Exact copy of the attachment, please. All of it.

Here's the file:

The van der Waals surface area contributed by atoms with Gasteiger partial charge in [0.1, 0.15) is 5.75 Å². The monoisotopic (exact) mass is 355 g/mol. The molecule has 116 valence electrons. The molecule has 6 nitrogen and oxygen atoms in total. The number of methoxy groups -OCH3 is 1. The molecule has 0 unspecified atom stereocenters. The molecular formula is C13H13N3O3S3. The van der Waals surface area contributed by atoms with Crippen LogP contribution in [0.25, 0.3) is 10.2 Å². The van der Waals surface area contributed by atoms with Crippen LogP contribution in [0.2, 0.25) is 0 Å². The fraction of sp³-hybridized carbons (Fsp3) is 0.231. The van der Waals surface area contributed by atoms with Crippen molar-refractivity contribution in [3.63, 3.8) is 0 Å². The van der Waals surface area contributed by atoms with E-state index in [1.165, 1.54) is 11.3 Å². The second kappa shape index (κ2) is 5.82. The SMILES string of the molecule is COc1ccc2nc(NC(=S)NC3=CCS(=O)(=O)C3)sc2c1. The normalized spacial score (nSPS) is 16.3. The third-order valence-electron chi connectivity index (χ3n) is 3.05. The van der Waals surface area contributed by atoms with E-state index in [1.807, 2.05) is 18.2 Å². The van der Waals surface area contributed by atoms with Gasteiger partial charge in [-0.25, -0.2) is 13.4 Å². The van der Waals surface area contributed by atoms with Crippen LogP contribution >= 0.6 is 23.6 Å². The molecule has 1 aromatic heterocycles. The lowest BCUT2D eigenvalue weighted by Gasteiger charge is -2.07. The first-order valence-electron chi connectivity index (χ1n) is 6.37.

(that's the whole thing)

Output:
The van der Waals surface area contributed by atoms with Gasteiger partial charge in [0.1, 0.15) is 5.75 Å². The monoisotopic (exact) mass is 355 g/mol. The molecule has 116 valence electrons. The molecule has 6 nitrogen and oxygen atoms in total. The number of methoxy groups -OCH3 is 1. The molecule has 0 unspecified atom stereocenters. The molecular formula is C13H13N3O3S3. The van der Waals surface area contributed by atoms with Crippen LogP contribution in [0.25, 0.3) is 10.2 Å². The van der Waals surface area contributed by atoms with Crippen LogP contribution in [0.2, 0.25) is 0 Å². The fraction of sp³-hybridized carbons (Fsp3) is 0.231. The van der Waals surface area contributed by atoms with Crippen molar-refractivity contribution in [3.63, 3.8) is 0 Å². The van der Waals surface area contributed by atoms with E-state index in [1.165, 1.54) is 11.3 Å². The second kappa shape index (κ2) is 5.82. The SMILES string of the molecule is COc1ccc2nc(NC(=S)NC3=CCS(=O)(=O)C3)sc2c1. The normalized spacial score (nSPS) is 16.3. The third-order valence-electron chi connectivity index (χ3n) is 3.05. The van der Waals surface area contributed by atoms with E-state index in [1.807, 2.05) is 18.2 Å². The van der Waals surface area contributed by atoms with Gasteiger partial charge in [-0.25, -0.2) is 13.4 Å². The van der Waals surface area contributed by atoms with Crippen LogP contribution >= 0.6 is 23.6 Å². The molecule has 1 aromatic heterocycles. The lowest BCUT2D eigenvalue weighted by Gasteiger charge is -2.07. The first-order valence-electron chi connectivity index (χ1n) is 6.37.